Tong Thi Hat – Noong Het village
Mrs Lo Thi Hac, one of the first partners in Noong Het commune under Chi Em microfinance progarm, has a typical household agriculture-based economy in Dien Bien province. Her family income is from rice and maize, which depends much on climate and weather. In some year, this source is sufficient for living, but in other years, it is not. Bad weather can lead to crop loss, and her family may suffer from hunger. Since joining Chi Em, Mrs. Hac is getting to know the need to diversify income resources and the techniques to save expenses. With a loan of 1,500,000 VND at the 2nd loan cycle, she spent nearly 1 million VND on buying 4 piglets and the remaining on 15 chicks. Maximizing the benefits from an existing large vegetable garden and the by-products from rice and corn, she does not have to buy food for breeding the pigs and the chicken. Taking the advantages of living in the mountanous areas, she raises her chicken in open air. (Chickens raised in such condition often have tasty meat and can be sold at a higher price).
“Raising chicken in the mountainous areas is economical, less expenses on food and the townspeople like this kind of chicken, so we can sell them with high price. We also use chicken eggs for family food supply or keep them to have chick baby for selling”, she shared her lessons at the cluster monthly meeting.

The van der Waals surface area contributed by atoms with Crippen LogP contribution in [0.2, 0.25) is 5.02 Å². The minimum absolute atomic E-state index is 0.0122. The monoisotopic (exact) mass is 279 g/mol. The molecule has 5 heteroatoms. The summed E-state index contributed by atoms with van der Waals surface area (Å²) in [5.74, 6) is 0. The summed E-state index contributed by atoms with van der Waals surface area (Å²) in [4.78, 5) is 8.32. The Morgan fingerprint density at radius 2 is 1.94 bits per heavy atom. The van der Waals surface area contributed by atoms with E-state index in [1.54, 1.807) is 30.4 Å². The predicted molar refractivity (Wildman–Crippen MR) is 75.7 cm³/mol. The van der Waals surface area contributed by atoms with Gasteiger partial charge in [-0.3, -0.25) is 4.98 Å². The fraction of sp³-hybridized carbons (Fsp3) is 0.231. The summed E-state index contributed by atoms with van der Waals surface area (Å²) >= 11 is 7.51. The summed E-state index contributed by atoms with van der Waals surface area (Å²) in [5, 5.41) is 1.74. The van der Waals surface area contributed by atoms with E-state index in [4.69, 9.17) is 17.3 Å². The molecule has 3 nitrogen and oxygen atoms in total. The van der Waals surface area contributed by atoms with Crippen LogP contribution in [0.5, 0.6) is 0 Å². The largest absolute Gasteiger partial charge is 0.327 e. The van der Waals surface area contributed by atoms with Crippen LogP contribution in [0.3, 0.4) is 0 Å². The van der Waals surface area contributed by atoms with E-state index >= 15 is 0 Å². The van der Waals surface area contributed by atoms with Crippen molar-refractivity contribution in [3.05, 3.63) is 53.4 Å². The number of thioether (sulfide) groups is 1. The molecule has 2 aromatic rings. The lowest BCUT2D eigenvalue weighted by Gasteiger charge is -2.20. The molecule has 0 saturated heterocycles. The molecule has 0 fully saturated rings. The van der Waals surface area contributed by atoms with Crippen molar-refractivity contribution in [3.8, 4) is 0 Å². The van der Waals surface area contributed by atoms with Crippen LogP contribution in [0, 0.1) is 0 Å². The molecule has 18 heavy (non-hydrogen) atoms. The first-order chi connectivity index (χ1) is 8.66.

Following advices from the commune credit officer on diversification of income resources, Mrs. Hac uses the income from chicken and pig to invest into buffalos. This year, she bought a third buffalos. Moreover, she renovated her pond and transfers it into a fish raising. According to her estimate, from next year, she can sell fish 2 or 3 times a year and get around 500 000 VND each time.
She thanks very much for the technical support provided by Chi Em, typically by the Training Officer, who followed her at each steps in her development.
Joinig Chi Em she benefits from obtaining important know-how on how to raise livestocks, fish and buffalos. She hoped that Chi Em program would continue its support to women; especially to those who are from poor families and who are marginalised. She thanked the program for its practical support by offering loans to such women like her and helping them keep off from borrowing money with usury interest rate. She sent her special thanks Ms. Katharine, the founder of Chi Em program, and wished Katherine a good health, good job and expressed a desire to meet Katharine again one day in Vietnam.